So, the culprits for the leak of the true identity of Robert Galbraith, in a shocking twist worthy of any crime novel, have been revealed as London law firm Russells Solicitors.
I always doubted that J K Rowling or her publishers could be involved in such a move. As well them being class acts, it just didn’t seem that anyone who knows anything about the book industry would come up with the notion that a debut could be "suspiciously good". Only a civilian, I thought, someone not well aware of how many brilliant debuts don’t ever sell well, could come up with that.
What is hugely ironic here is that so much of The Cuckoo's Calling is about dealing with the perils of fame. The besieged heroine Lula tests her friends by giving them different bits of fake gossip to see which of them is feeding stories about her to the tabloid press. J K Rowling says that it has not been pleasant to wonder how a woman she’d never heard of knew a secret she hadn’t told to many of her closest friends.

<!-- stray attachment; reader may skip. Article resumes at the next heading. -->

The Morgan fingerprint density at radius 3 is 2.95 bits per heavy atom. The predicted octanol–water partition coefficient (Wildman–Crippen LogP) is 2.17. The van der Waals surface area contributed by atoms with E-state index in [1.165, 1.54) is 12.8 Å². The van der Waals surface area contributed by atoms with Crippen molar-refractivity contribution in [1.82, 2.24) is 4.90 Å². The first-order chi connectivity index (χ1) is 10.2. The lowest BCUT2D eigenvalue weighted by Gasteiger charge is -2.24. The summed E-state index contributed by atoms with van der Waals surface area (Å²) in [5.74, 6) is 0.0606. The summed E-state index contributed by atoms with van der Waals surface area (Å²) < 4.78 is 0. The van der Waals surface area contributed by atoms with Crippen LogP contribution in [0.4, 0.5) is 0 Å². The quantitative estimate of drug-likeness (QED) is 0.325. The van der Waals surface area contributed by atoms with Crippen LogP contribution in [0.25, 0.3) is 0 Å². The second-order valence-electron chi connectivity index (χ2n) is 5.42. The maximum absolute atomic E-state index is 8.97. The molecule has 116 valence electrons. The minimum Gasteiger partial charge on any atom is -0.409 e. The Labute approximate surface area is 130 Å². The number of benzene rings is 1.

This is art becoming life at super speed.
Rowling often savages the press in her novels: Rita Skeeter is the hideous tabloid hack in the Harry Potter series and The Cuckoo’s Calling is full of unappealing portrayals of both paparazzi and their paymasters. I don’t recall that lawyers get much of a slating—but that could all be about to change. I’ll be keeping my eye out for a well-packaged debut where the murderer is the lawyer’s wife’s best friend.
Cathy Rentzenbrinck is The Bookseller's fiction previewer